BLUE SEED (1995)

 

Format: 26 24-minute episodes on 4 DVDs

 

Rating: PG (AC, GV)

 

American Production: ADV Films

 

Japanese Production: TV Tokyo/ING/Movic

 

Grading

 

Premise:

C+

Story:

C+

Writing:

C

Character Design:

C

Animation:

C

Artistic Merits:

C

English Dub:

C

Musical Score:

C

Opener:

C

Closer:

C+

 

 

Humor Content:

C+

Action Content:

C+

Drama Content:

C+

 

 

DVD Presentation:

not reviewed

DVD Extras:

not reviewed

 

 

OVERALL:

C+

 

Synopsis

      For centuries it has been the birthright of the Fujimiya women to serve as the Kushinada, a princess whose sacrifice can imprison the monstrous plant-like Arigami that have ever been a foe of mankind. 15-year-old Momiji Fujimiya was unaware of this legacy until the day the Arigami started attacking her. Quickly she comes into contact with Kusanagi, a warrior empowered by the Arigami to protect the Kushinada against accidental death. (A Kushinada dying in any way except a specific set of circumstances releases massive energy that is as effective as a sacrifice for temporarily imprisoning the Arigami once again, you see.) At first he seeks to kill her to release himself from his role, but ultimately he becomes her protector and love interest, as he was for Momiji’s twin sister Kaede before she apparently died. Contact with Arigami also brings Momiji into contact with, and under the protection of, the TAC, a special bureau assigned to monitor Arigami activity and deal with them if necessary. When Momiji becomes bonded to a mitama (a comma-shaped blue stone which is the physical embodiment of an Arigami’s soul – the “blue seed” of the title) she gains the power to detect Arigami. Together with Kusanagi and the TAC she attempts to help rid Japan of the threat of the Arigami, who want to eliminate mankind and return Japan to a more pure and natural state.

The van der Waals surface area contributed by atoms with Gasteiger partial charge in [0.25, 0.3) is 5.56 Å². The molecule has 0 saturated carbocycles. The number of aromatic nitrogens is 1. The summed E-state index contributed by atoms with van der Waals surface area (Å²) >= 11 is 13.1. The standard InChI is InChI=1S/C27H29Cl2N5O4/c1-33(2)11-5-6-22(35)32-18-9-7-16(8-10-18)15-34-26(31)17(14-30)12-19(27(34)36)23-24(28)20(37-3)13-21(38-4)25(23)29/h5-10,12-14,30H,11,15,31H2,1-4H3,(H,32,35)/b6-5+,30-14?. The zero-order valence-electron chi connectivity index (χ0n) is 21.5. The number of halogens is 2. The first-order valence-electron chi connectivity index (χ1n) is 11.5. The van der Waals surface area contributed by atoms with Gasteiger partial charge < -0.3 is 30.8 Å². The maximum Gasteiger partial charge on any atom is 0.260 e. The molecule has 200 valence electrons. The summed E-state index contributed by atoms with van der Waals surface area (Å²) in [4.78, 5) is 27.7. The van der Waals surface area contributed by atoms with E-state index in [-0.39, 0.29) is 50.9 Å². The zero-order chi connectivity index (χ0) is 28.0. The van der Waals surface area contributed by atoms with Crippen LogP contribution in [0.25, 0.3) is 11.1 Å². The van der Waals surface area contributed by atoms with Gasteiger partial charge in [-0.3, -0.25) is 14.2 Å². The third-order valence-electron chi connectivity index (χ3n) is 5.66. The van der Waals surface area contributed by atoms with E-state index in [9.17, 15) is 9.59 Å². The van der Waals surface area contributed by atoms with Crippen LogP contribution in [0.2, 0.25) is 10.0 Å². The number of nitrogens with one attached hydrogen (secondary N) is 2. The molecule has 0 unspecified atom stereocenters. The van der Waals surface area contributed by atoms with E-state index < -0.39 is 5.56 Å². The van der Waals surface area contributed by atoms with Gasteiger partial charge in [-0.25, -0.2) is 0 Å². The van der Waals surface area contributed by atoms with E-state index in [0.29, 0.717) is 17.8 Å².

The Long View

      Although the set-up for Blue Seed gets a bit complicated, it plays out in a more straightforward manner: assemble a team to fight the monsters that want to get rid of humanity, protect the girl who is regularly endangered (and doesn’t seem to have the common sense to avoid danger), thwart the plans of a former associate of the TAC who is now in league with the monsters, and allow room for the girl to fall in love with the dashing warrior. The story is steeped in Japanese myth and tradition, although I can’t say for sure whether the myths from which the Arigami and Kushinada come really exist or were created just for this series. Since the Arigami can monstrously transform nearly anything living by bonding their mitamas to it (including insects, trees, cats, and people), the premise allows for a wide array of monsters to appear and be fought. Blue Seed does get points for the creativity it shows in this regard, although the monsters the creators came up with aren’t that much different from what might be seen in any anime with demonic creatures in it. The writing also gains points for figuring out a way to resolve the series without having it come down to a climatic battle, although whether the average viewer will find the resolution satisfactory or just cheesy is in question.